Organizers for the Formula 1 Miami Grand Prix are admitting that the inaugural event lost money.
It's clear that reaching the high expectations of a Miami race weekend cost more than the promoters had planned. Top race executive Tom Garfinkel said the otherwise popular and celebrity-filled F1 weekend came up a little short at the cash register.
In fact, Garfinkle says the losses were greater than were actually anticipated, even though he doesn't regret spending big to put the new street event on the map.
"If you'd asked me six months ago, I would have expected the event to make money given how revenue has been going," Garfinkel, also CEO of the Miami Dolphins football team and the Hard Rock Stadium. But if you look at expenses, we're not going to make any money this year."
He admits it's a blow, but insisted that by no means will it jeopardize Miami's new place on the Formula 1 calendar, which is guaranteed for at least another nine years.
"It was very important to us to offer a great event," said Garfinkel, justifying wild expenses that even included a fake marina within the circuit. "The costs far exceeded our expectations," he admits, "but that was because we did everything we could to develop the Formula 1 brand and the type of event that we wanted to represent."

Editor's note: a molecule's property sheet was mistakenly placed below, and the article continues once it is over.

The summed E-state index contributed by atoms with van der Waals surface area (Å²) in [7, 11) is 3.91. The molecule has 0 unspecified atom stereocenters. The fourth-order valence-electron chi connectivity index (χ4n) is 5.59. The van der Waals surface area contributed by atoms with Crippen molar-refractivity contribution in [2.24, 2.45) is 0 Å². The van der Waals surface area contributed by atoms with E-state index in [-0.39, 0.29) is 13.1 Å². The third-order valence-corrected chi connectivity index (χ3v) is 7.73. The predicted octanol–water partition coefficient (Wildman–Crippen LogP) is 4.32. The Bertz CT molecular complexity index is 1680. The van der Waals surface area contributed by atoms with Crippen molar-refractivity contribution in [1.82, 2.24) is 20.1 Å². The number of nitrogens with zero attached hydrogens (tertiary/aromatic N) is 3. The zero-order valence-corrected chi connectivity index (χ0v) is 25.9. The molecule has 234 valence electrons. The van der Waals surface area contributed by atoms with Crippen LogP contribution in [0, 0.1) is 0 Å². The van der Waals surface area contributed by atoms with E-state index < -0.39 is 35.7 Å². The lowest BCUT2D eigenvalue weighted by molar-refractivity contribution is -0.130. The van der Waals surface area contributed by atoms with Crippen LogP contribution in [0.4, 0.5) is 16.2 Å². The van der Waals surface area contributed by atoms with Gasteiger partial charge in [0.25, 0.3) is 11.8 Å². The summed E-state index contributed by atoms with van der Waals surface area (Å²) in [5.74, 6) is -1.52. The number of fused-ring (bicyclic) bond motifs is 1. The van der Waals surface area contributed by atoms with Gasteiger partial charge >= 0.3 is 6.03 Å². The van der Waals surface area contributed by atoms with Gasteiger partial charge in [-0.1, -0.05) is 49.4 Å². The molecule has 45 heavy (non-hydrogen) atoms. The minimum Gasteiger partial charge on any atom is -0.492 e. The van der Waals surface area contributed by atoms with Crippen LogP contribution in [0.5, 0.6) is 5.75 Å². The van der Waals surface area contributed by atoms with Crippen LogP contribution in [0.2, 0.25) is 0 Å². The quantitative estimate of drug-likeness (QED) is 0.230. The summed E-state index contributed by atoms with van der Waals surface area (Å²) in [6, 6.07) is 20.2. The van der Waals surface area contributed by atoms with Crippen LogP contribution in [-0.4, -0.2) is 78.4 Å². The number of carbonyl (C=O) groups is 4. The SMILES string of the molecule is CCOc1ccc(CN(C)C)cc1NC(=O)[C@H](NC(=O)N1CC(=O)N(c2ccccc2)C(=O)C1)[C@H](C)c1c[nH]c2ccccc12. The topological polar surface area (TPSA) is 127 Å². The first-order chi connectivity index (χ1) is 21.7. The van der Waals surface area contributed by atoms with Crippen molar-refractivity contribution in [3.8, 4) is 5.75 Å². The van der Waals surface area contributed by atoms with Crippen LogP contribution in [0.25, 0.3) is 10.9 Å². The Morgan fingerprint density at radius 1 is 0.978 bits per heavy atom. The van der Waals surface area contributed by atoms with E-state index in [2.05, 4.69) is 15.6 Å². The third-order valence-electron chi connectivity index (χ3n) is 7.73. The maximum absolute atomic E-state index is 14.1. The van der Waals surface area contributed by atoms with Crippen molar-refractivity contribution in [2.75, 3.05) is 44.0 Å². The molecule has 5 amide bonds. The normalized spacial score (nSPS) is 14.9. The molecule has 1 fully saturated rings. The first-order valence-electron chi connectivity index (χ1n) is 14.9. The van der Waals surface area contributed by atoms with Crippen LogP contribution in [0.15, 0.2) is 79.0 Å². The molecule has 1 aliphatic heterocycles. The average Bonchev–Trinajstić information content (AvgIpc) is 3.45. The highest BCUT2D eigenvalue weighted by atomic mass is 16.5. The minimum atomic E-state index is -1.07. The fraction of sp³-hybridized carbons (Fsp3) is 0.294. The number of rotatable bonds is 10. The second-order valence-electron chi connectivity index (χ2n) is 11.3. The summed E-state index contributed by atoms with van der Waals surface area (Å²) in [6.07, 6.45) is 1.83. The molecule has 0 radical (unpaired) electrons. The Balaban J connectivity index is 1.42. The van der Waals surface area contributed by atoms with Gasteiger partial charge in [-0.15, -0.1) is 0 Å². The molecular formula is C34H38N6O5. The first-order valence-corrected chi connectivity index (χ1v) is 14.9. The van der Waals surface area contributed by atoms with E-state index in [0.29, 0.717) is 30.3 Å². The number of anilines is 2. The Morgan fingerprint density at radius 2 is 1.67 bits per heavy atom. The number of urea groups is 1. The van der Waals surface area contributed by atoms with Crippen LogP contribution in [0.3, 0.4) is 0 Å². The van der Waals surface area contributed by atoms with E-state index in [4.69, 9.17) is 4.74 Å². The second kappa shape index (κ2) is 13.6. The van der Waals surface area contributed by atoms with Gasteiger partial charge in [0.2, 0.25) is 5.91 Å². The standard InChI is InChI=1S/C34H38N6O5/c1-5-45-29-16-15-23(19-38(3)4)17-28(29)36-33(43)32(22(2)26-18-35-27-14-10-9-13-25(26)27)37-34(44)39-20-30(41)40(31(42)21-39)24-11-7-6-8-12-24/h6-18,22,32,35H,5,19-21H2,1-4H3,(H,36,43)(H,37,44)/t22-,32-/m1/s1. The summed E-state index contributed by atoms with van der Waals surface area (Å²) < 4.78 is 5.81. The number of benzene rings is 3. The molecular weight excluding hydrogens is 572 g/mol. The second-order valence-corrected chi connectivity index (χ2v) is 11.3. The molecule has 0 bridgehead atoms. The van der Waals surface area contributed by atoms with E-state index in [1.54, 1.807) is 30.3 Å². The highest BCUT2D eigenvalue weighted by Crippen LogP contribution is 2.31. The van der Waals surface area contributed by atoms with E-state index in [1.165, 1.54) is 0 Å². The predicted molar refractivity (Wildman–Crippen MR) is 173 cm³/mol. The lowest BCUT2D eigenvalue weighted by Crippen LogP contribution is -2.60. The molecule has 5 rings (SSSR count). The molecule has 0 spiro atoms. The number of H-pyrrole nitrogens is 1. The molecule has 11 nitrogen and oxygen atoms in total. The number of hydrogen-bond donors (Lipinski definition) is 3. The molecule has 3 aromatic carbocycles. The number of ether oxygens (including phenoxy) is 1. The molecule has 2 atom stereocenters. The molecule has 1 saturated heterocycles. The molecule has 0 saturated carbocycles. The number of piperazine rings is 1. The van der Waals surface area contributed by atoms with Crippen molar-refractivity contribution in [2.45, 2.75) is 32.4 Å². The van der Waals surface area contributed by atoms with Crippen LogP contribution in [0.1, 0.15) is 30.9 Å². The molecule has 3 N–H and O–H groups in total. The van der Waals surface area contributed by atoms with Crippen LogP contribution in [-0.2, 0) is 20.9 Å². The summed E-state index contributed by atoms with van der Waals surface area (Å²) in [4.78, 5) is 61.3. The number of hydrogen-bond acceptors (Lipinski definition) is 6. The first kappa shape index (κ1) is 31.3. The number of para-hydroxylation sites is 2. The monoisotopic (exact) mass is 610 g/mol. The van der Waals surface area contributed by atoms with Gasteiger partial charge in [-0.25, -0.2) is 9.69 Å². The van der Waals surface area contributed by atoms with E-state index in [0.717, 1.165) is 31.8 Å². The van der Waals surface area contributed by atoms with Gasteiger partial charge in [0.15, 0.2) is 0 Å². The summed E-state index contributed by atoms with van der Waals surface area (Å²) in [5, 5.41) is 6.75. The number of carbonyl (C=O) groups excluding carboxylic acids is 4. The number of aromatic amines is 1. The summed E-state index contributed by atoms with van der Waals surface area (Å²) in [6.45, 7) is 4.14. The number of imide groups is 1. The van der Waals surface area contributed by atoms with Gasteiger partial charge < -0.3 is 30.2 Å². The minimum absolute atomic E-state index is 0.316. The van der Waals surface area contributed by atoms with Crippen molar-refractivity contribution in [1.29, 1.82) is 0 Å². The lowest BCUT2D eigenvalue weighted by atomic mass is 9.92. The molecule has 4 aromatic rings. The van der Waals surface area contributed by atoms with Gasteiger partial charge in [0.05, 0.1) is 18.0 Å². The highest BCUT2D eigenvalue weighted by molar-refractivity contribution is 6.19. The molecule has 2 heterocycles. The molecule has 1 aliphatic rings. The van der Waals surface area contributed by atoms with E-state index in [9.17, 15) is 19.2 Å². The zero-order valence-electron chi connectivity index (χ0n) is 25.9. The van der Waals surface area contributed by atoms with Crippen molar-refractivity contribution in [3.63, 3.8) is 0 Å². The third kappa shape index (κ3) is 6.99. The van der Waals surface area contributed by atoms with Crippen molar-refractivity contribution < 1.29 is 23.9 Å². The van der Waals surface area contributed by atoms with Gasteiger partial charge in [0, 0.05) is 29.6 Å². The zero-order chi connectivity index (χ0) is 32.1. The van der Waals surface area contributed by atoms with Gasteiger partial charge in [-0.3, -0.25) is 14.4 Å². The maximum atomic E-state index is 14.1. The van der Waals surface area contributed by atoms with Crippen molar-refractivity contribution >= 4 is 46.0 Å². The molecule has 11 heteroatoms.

The event was actually a three-day sell-out, so for the future Garfinkel is looking to expand the maximum circuit capacity of 85,000 to at least 100,000 if possible. The Associated Press reported that tickets never went on sale to the general public because of the early interest.
Garfinkel is also dealing with the post-race hangover of multiple drivers blasting the quality of the circuit layout and especially the tarmac surface, which Lando Norris calls "crap."
"There are a lot of things we can learn from and do better," Garfinkel said."But there are also some things that went really well. The feedback has been very positive from the teams, the drivers, Formula 1 and the FIA."